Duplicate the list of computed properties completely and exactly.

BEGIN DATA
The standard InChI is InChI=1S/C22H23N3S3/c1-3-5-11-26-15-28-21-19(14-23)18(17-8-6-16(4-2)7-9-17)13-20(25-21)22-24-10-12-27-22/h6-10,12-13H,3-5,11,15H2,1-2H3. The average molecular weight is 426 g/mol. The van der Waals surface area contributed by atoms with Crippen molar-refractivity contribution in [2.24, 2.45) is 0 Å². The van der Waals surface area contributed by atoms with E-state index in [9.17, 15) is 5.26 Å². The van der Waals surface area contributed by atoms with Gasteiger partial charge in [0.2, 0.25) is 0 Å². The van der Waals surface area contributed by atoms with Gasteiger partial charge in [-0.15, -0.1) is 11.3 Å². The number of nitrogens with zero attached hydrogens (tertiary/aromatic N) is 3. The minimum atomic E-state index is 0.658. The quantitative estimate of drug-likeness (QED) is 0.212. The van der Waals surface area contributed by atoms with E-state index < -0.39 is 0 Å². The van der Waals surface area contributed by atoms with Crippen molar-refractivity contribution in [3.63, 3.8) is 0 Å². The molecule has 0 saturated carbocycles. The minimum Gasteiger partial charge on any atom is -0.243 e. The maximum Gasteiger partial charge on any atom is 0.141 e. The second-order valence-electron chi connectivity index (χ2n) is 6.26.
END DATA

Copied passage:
The standard InChI is InChI=1S/C22H23N3S3/c1-3-5-11-26-15-28-21-19(14-23)18(17-8-6-16(4-2)7-9-17)13-20(25-21)22-24-10-12-27-22/h6-10,12-13H,3-5,11,15H2,1-2H3. The average molecular weight is 426 g/mol. The van der Waals surface area contributed by atoms with Crippen molar-refractivity contribution in [2.24, 2.45) is 0 Å². The van der Waals surface area contributed by atoms with E-state index in [9.17, 15) is 5.26 Å². The van der Waals surface area contributed by atoms with Gasteiger partial charge in [0.2, 0.25) is 0 Å². The van der Waals surface area contributed by atoms with Gasteiger partial charge in [-0.15, -0.1) is 11.3 Å². The number of nitrogens with zero attached hydrogens (tertiary/aromatic N) is 3. The minimum atomic E-state index is 0.658. The quantitative estimate of drug-likeness (QED) is 0.212. The van der Waals surface area contributed by atoms with E-state index < -0.39 is 0 Å². The van der Waals surface area contributed by atoms with Crippen molar-refractivity contribution in [3.63, 3.8) is 0 Å². The molecule has 0 saturated carbocycles. The minimum Gasteiger partial charge on any atom is -0.243 e. The maximum Gasteiger partial charge on any atom is 0.141 e. The second-order valence-electron chi connectivity index (χ2n) is 6.26.